Lynch will most likely continue Eric Holder’s policy of making lenders pay for their role in the subprime crisis, according to a Bloomberg report.
The U.S. Attorney’s Office in Brooklyn – Lynch’s former stomping grounds – said in September that it was hiring as many as seven lawyers to go after “those responsible for misconduct related to mortgage-backed securities.” And now Lynch’s colleagues expect her to pick up where Holder – who spearheaded three multibillion-dollar settlements over lousy mortgage bonds – left off.
“Given her background and some of the mortgage-fraud cases that she’s prosecuted up in New York, I would expect that she’s not going to back away from what’s already on the table,” Clifford Rossi, finance professor at the University of Maryland, told Bloomberg.
Lynch has a reputation for even-handedness and pursuing the truth without an agenda, according to several former colleagues. However, she has received criticism for the central role she played in a controversial 2012 deal with megabank HSBC, Bloomberg reported.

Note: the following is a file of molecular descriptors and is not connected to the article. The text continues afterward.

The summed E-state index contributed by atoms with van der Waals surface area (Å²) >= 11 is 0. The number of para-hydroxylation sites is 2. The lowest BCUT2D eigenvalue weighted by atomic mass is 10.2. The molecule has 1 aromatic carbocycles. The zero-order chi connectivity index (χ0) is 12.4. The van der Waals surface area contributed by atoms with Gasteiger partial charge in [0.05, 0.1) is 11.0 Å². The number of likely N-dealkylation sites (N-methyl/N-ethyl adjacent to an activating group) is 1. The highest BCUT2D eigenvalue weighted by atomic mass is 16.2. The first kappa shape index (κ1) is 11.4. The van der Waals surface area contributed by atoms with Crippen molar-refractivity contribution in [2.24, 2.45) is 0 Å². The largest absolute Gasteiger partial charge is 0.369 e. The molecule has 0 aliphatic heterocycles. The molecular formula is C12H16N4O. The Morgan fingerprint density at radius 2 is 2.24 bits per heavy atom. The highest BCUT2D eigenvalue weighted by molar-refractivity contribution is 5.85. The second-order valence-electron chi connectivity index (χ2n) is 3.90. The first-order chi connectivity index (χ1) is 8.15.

The deal cost the bank $1.9 billion and required it to admit wrongdoing, but some lawmakers didn’t think it went far enough. Sen. David Vitter (R-La.) asked Holder why Lynch allowed the bank to avoid prosecution for money laundering for Mexican drug cartels and violating government sanctions against blacklisted nations like Iran, according to Bloomberg.
Massachussetts Democrat Elizabeth Warren also criticized the deal. “How many billions of dollars do you have to launder for drug lords and how many economic sanctions do you have to violate before someone will consider shutting down a financial institution like this?” Warren asked a few months after the deal was finalized.
If lenders are expecting freshly confirmed Attorney General Loretta Lynch to go easier on them than her predecessor, they may be in for a shock.